Thus, Plaintiffs cannot satisfy the elements of a misrepresentation claim under the MFA or the WFIL, and Defendants are granted summary judgment on Counts II and IV.

2. Common Law Fraud and Negligent Misrepresentation (Counts VI and VII)
Plaintiffs also assert claims for common law fraud and negligent misrepresentation based on Defendants’ alleged representations concerning first year sales, yearly sales increases, and start up costs. Compl. ¶¶ 12, 15-16, 18, 81-95.

Under both Minnesota and Wisconsin common law, the elements of a fraud claim include a plaintiff’s actual and reasonable reliance on a misrepresentation. See Hoyt Props., Inc. v. Prod. Res. Grp., L.L.C., 736 N.W.2d 313, 320-21 (Minn. 2007) (“To prevail on a claim of fraudulent misrepresentation, the complaining party must set forth evidence demonstrating both actual and reasonable reliance.”); Ritchie v. Clappier, 326 N.W.2d 131, 134 (Wis. Ct. App. 1982) (stating fraud elements are false representation made with intent to defraud and justifiable reliance by injured party on the misrepresentation). Actual and reasonable reliance are also required to prove negligent misrepresentation under Minnesota and Wisconsin law. See Williams v. Smith, 820 N.W.2d 807, 815 (Minn. 2012) (listing justifiable reliance by plaintiff as an element of negligent misrepresentation); Schweiger v. Loewi & Co., Inc., 221 N.W.2d 882, 887 (Wis. 1974) (stating an element for negligent misrepresentation claim is “[t]he plaintiff must believe such representation to be true and rely thereon to his damage”); Amcore Bank v. Heus Mfg. LLC, No. 2011AP935, 2012 WL 385495, at *5 (Wis. Ct. App. Feb. 8, 2012) (“A representation upon which no reasonable reliance may be placed will not support a [negligent] misrepresentation action.”).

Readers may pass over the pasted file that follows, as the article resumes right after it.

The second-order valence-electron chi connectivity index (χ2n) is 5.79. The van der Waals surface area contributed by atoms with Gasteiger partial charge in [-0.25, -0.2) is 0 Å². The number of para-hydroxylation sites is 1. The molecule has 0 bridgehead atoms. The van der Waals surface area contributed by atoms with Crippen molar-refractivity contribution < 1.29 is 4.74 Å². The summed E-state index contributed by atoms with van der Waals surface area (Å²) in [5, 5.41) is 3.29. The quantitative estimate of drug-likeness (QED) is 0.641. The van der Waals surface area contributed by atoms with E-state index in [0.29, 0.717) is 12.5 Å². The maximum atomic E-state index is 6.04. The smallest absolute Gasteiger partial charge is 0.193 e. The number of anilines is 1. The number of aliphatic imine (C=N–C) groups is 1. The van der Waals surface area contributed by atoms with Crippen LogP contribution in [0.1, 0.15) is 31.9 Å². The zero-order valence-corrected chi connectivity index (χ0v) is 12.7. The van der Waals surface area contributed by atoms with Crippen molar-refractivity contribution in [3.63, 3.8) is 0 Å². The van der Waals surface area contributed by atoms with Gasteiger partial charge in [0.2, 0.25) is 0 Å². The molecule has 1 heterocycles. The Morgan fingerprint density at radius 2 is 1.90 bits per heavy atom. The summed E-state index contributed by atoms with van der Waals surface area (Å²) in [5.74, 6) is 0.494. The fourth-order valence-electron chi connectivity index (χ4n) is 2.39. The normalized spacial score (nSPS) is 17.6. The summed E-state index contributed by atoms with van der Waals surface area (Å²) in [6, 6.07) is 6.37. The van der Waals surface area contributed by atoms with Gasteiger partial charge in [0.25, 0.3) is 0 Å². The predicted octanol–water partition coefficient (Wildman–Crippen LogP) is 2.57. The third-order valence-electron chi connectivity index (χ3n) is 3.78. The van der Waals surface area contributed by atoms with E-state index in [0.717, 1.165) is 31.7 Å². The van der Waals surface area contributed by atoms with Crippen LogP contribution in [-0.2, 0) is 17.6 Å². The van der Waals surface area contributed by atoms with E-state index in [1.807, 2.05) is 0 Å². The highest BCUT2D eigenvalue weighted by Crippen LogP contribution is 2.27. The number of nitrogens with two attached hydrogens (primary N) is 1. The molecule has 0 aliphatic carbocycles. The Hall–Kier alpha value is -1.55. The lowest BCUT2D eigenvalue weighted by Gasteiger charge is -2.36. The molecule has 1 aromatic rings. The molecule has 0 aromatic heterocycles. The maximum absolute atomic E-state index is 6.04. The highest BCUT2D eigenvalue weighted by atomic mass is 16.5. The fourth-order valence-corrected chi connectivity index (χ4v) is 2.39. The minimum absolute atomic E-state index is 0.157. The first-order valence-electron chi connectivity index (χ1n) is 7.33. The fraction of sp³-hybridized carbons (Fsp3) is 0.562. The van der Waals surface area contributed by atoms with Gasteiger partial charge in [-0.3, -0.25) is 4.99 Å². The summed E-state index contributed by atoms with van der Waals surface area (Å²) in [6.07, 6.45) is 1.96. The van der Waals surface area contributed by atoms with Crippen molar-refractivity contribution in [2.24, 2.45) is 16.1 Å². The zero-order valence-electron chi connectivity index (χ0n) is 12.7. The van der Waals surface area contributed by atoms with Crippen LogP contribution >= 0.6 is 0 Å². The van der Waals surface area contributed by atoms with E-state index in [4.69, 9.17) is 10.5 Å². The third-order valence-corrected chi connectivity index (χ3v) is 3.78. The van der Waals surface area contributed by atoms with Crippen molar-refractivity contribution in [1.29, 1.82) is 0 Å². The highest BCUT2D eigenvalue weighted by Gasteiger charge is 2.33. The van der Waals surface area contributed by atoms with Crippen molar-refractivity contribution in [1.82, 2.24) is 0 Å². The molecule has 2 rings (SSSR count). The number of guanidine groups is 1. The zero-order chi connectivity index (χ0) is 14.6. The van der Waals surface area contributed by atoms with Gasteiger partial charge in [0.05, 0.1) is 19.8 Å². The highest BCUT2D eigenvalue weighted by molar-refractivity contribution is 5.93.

As discussed above, Plaintiffs did not actually or reasonably rely on Defendants’ alleged misrepresentations. Therefore, summary judgment is granted to Defendants on the claims for common law fraud and negligent misrepresentation alleged in Counts VI and VII.

Based upon the foregoing, and all the files, records, and proceedings herein, IT IS HEREBY ORDERED:

1. Defendants’ Motion for Summary Judgment [Docket No. 11] is GRANTED; and
2. Plaintiffs’ Motion for Summary Judgment [Docket No. 16] is DENIED.
3. All claims in the Complaint [Docket No. 1] are dismissed with prejudice.

[1] On a motion for summary judgment, the Court views the evidence in the light most favorable to the nonmoving party. Ludwig v. Anderson, 54 F.3d 465, 470 (8th Cir. 1995). As both parties have moved for summary judgment, any disputed facts are noted.

[2] The franchise claims in the lawsuit filed by the Savage, Minnesota, store owners were later dismissed based on the statute of limitations. See id. at 1, 8.

[3] The Complaint also alleges a claim under the Minnesota Consumer Fraud Act, Minn. Stat. § 325F.68 (“MCFA”). See Compl. ¶¶ 74-80 (Count V). However, Plaintiffs did not address the MCFA claim in their briefs and conceded at oral argument that the claim is not viable and should be dismissed.

[4] The summary judgment standard was previously located in Rule 56(c).

[5] There is no basis to dispute that Plaintiffs’ attorney possessed this knowledge at the time he reviewed, changed, and recommended execution of the TLA in 2010. When Plaintiffs’ attorney was asked what he had done and thought in connection with the draft and revisions of the TLA, he refused to answer based upon Plaintiffs’ assertion of the attorney-client privilege. See Long Aff. Ex. D at 7:2-13 (stating Plaintiffs were unwilling to waive attorney-client privilege); 15:25-19:8 (refusing to answer on basis of attorney-client privilege); 23:11-13 (same); 28:2-19 (same); 33:13-34:8 (same). Thus, the only evidence of record is that Plaintiffs’ attorney knew at the time the TLA was negotiated and executed that the existence of a franchise is determined by the examining the characteristics of the parties’ business arrangement.